With his experience in sales and biology and a passion for the land, Johnson proved to be a master dealmaker. For example, a swath of coast just northwest of the Golden Gate, formerly an army outpost and largely undeveloped, had been sold to Gulf Oil, which had big plans to house some 65,000 people in the new city of Marincello. The county Board of Supervisors was inclined to approve the plan, but a groundswell of opposition among local conservationists portended a long fight for Gulf Oil if it were to proceed. On behalf of the Nature Conservancy, Johnson optioned the property for $100. The still largely wild and open land was clearly a candidate for a park, and Johnson helped bring powerful political interests to the challenge to make it so. It became the first acquisition for what would become the Golden Gate National Recreation Area (GGNRA), today a national park that comprises over 70,000 acres around the San Francisco Bay Area.
The struggle to establish the GGNRA resulted in a magnificent conservation achievement, but because the land didn't harbor endangered species, it was considered outside the Conservancy's scientific mission. A similar fight to secure Point Reyes National Seashore led Johnson to envision an organization dedicated to conserving land for people – The Trust for Public Land (TPL), which Johnson founded in 1972. Today it is one of America's largest land conservation organizations, having protected more than 2.8 million acres – from the paved canyons of Manhattan to the rock canyons of the Southwest. Its "Land for People" mission extends to protecting urban parks, community gardens, and a diversity of natural landscapes where public recreation is welcome, Huey recognized that people in urban areas needed to experience vibrant open spaces if they were to truly steward the country's natural resources, recalls Peter R. Stein, an early staffer at TPL. "Huey was one of a handful of folks 40 years ago who understood both the socioeconomic and political imperative of bringing functional green spaces to America's underserved urban populations," says Stein.
Johnson maintains that he prefers to hire generalists, "skilled communicators with enough passion to move an idea into someone's head." But he always tested the environmental philosophy of jobseekers, asking them, "Have you read Aldo Leopold's A Sand County Almanac?" A Sand County Almanac is a sacred text to Johnson. Leopold's vision balanced the "how" of conservation with the "why." Leopold holds that land and its human and non-human residents are a "community of interdependent parts," and his quote, "weeds in a city lot teach the same lessons as the redwoods," inspired TPLs founding mission. According to Johnson, "We recognized that as cities grew, urban voters were going to determine all future environmental issues, including wild rivers and wilderness, water quality, wildlife habitat, and land conservation."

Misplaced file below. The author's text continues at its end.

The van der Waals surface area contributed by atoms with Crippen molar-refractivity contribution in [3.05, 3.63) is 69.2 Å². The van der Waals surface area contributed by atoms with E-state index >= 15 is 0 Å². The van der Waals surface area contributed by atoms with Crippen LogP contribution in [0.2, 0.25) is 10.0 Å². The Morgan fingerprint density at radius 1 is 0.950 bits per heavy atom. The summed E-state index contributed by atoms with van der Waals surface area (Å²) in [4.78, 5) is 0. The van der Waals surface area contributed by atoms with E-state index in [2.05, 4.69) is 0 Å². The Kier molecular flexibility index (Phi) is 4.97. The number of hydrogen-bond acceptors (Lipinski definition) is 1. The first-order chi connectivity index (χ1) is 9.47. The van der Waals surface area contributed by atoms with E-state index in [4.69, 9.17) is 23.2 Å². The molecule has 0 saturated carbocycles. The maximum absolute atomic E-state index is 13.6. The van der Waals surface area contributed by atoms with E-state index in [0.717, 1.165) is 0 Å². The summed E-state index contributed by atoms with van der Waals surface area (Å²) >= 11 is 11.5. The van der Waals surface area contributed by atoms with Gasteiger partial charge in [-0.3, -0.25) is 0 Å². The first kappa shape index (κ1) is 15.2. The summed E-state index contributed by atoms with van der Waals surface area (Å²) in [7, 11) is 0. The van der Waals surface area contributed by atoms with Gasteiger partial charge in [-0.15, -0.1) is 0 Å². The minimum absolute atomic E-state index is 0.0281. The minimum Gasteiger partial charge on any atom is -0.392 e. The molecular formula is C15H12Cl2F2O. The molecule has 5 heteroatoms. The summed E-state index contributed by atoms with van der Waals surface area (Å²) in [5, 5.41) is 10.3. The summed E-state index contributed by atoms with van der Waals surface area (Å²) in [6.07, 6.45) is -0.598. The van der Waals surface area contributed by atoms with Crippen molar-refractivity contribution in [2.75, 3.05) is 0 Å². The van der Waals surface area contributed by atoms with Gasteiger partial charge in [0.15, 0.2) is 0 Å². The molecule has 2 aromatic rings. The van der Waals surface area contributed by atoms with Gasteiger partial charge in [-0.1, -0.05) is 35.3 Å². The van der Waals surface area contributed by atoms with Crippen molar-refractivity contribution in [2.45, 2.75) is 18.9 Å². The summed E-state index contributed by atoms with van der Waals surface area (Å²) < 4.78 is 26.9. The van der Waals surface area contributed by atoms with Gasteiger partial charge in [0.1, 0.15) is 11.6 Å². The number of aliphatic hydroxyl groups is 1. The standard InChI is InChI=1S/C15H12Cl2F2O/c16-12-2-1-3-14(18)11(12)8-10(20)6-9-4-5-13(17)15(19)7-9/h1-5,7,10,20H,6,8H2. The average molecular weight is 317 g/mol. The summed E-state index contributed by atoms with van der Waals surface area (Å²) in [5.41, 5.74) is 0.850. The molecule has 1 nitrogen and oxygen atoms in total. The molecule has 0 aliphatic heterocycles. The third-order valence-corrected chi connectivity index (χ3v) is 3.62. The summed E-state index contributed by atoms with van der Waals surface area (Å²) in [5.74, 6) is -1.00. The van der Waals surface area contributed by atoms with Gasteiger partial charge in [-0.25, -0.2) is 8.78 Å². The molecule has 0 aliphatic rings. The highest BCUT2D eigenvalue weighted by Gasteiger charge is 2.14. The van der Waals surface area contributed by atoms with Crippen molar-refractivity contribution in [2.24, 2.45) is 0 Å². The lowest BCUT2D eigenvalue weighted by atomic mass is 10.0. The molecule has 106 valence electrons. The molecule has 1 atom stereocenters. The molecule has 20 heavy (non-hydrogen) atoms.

Johnson came to believe that the very act of organizing to protect land could infuse a neighborhood with a sense of pride, empowerment, and community ownership that could mobilize residents for other social good. "We learned that human involvement with the land is as important as saving the land itself. Acreage for open space is not enough. Involvement with the citizenry is needed to create permanence and a sense of stewardship."
In 1978, Governor Jerry Brown tapped Johnson to be California's Secretary of Resources, Johnson's leadership of the agency, at times controversial, reflected the new environmental sensitivity of the times. Johnson brought in young staffers intent on promoting solar and wind farms, saving salmon, growing chemical-free food, and planting urban forests. During his five years as secretary, Johnson published and began implementing "Investing for Prosperity," a hundred-year plan for managing California's natural resources. The plan led to lasting gains in water and energy conservation; improved forest practices; and the protection of wildlife, parkland, and some 1,200 miles of wild rivers.